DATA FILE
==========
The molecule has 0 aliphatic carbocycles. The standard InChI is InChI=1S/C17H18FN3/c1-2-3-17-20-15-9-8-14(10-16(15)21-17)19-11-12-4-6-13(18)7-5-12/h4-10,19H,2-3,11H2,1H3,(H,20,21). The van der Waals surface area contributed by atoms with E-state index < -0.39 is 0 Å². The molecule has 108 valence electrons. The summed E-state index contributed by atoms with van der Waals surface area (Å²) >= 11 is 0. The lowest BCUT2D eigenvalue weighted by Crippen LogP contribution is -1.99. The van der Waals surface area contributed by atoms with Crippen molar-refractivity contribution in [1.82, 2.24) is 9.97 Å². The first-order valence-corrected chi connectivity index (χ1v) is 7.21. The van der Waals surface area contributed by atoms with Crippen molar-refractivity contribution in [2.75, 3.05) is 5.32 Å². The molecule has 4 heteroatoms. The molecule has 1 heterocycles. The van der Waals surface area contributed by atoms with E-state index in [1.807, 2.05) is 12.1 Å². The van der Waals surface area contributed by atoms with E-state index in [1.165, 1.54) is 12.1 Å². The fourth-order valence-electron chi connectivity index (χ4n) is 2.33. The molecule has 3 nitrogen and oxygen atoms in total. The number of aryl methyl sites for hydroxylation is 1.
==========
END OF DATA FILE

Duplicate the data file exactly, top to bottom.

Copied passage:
The molecule has 0 aliphatic carbocycles. The standard InChI is InChI=1S/C17H18FN3/c1-2-3-17-20-15-9-8-14(10-16(15)21-17)19-11-12-4-6-13(18)7-5-12/h4-10,19H,2-3,11H2,1H3,(H,20,21). The van der Waals surface area contributed by atoms with E-state index < -0.39 is 0 Å². The molecule has 108 valence electrons. The summed E-state index contributed by atoms with van der Waals surface area (Å²) >= 11 is 0. The lowest BCUT2D eigenvalue weighted by Crippen LogP contribution is -1.99. The van der Waals surface area contributed by atoms with Crippen molar-refractivity contribution in [1.82, 2.24) is 9.97 Å². The first-order valence-corrected chi connectivity index (χ1v) is 7.21. The van der Waals surface area contributed by atoms with Crippen molar-refractivity contribution in [2.75, 3.05) is 5.32 Å². The molecule has 4 heteroatoms. The molecule has 1 heterocycles. The van der Waals surface area contributed by atoms with E-state index in [1.807, 2.05) is 12.1 Å². The van der Waals surface area contributed by atoms with E-state index in [1.165, 1.54) is 12.1 Å². The fourth-order valence-electron chi connectivity index (χ4n) is 2.33. The molecule has 3 nitrogen and oxygen atoms in total. The number of aryl methyl sites for hydroxylation is 1.